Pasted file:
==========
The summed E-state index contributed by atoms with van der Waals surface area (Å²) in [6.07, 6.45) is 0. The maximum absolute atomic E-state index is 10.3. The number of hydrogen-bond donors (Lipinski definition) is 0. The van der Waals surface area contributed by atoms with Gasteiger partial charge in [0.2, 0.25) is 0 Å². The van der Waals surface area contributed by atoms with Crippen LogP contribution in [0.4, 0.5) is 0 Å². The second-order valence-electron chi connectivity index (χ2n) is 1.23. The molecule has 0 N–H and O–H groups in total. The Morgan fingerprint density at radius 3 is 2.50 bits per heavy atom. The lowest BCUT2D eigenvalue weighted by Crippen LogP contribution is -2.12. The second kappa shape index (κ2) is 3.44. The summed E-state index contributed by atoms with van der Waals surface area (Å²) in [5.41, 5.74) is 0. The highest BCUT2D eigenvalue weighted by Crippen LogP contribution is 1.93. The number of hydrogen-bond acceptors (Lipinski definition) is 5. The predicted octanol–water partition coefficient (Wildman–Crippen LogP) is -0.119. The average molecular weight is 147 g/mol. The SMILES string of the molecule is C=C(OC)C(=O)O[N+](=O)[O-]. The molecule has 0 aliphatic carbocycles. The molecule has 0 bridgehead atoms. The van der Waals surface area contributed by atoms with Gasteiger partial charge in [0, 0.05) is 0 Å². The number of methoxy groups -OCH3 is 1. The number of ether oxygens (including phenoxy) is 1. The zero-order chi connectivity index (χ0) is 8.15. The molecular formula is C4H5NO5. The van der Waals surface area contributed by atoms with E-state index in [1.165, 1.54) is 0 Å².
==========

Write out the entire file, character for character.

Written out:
The summed E-state index contributed by atoms with van der Waals surface area (Å²) in [6.07, 6.45) is 0. The maximum absolute atomic E-state index is 10.3. The number of hydrogen-bond donors (Lipinski definition) is 0. The van der Waals surface area contributed by atoms with Gasteiger partial charge in [0.2, 0.25) is 0 Å². The van der Waals surface area contributed by atoms with Crippen LogP contribution in [0.4, 0.5) is 0 Å². The second-order valence-electron chi connectivity index (χ2n) is 1.23. The molecule has 0 N–H and O–H groups in total. The Morgan fingerprint density at radius 3 is 2.50 bits per heavy atom. The lowest BCUT2D eigenvalue weighted by Crippen LogP contribution is -2.12. The second kappa shape index (κ2) is 3.44. The summed E-state index contributed by atoms with van der Waals surface area (Å²) in [5.41, 5.74) is 0. The highest BCUT2D eigenvalue weighted by Crippen LogP contribution is 1.93. The number of hydrogen-bond acceptors (Lipinski definition) is 5. The predicted octanol–water partition coefficient (Wildman–Crippen LogP) is -0.119. The average molecular weight is 147 g/mol. The SMILES string of the molecule is C=C(OC)C(=O)O[N+](=O)[O-]. The molecule has 0 aliphatic carbocycles. The molecule has 0 bridgehead atoms. The van der Waals surface area contributed by atoms with Gasteiger partial charge in [0, 0.05) is 0 Å². The number of methoxy groups -OCH3 is 1. The number of ether oxygens (including phenoxy) is 1. The zero-order chi connectivity index (χ0) is 8.15. The molecular formula is C4H5NO5. The van der Waals surface area contributed by atoms with E-state index in [1.165, 1.54) is 0 Å².